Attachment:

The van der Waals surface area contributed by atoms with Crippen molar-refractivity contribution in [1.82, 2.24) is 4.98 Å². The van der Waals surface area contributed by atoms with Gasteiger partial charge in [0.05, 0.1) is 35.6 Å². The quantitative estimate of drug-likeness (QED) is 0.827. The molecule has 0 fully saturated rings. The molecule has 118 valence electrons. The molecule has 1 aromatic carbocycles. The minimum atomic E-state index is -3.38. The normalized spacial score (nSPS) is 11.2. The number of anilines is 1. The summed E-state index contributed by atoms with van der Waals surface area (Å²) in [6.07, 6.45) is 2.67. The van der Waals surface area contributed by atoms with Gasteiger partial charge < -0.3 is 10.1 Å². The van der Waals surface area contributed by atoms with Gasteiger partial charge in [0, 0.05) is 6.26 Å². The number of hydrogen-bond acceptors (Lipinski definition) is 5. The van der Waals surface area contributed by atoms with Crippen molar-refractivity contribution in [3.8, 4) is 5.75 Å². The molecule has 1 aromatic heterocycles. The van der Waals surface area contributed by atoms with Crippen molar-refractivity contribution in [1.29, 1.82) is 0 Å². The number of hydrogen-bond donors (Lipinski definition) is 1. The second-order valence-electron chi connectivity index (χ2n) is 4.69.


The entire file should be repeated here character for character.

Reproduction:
The van der Waals surface area contributed by atoms with Crippen molar-refractivity contribution in [1.82, 2.24) is 4.98 Å². The van der Waals surface area contributed by atoms with Gasteiger partial charge in [0.05, 0.1) is 35.6 Å². The quantitative estimate of drug-likeness (QED) is 0.827. The molecule has 0 fully saturated rings. The molecule has 118 valence electrons. The molecule has 1 aromatic carbocycles. The minimum atomic E-state index is -3.38. The normalized spacial score (nSPS) is 11.2. The number of anilines is 1. The summed E-state index contributed by atoms with van der Waals surface area (Å²) in [6.07, 6.45) is 2.67. The van der Waals surface area contributed by atoms with Gasteiger partial charge < -0.3 is 10.1 Å². The van der Waals surface area contributed by atoms with Gasteiger partial charge in [0, 0.05) is 6.26 Å². The number of hydrogen-bond acceptors (Lipinski definition) is 5. The van der Waals surface area contributed by atoms with Crippen molar-refractivity contribution in [3.8, 4) is 5.75 Å². The molecule has 1 aromatic heterocycles. The van der Waals surface area contributed by atoms with Crippen molar-refractivity contribution in [1.29, 1.82) is 0 Å². The number of hydrogen-bond donors (Lipinski definition) is 1. The second-order valence-electron chi connectivity index (χ2n) is 4.69.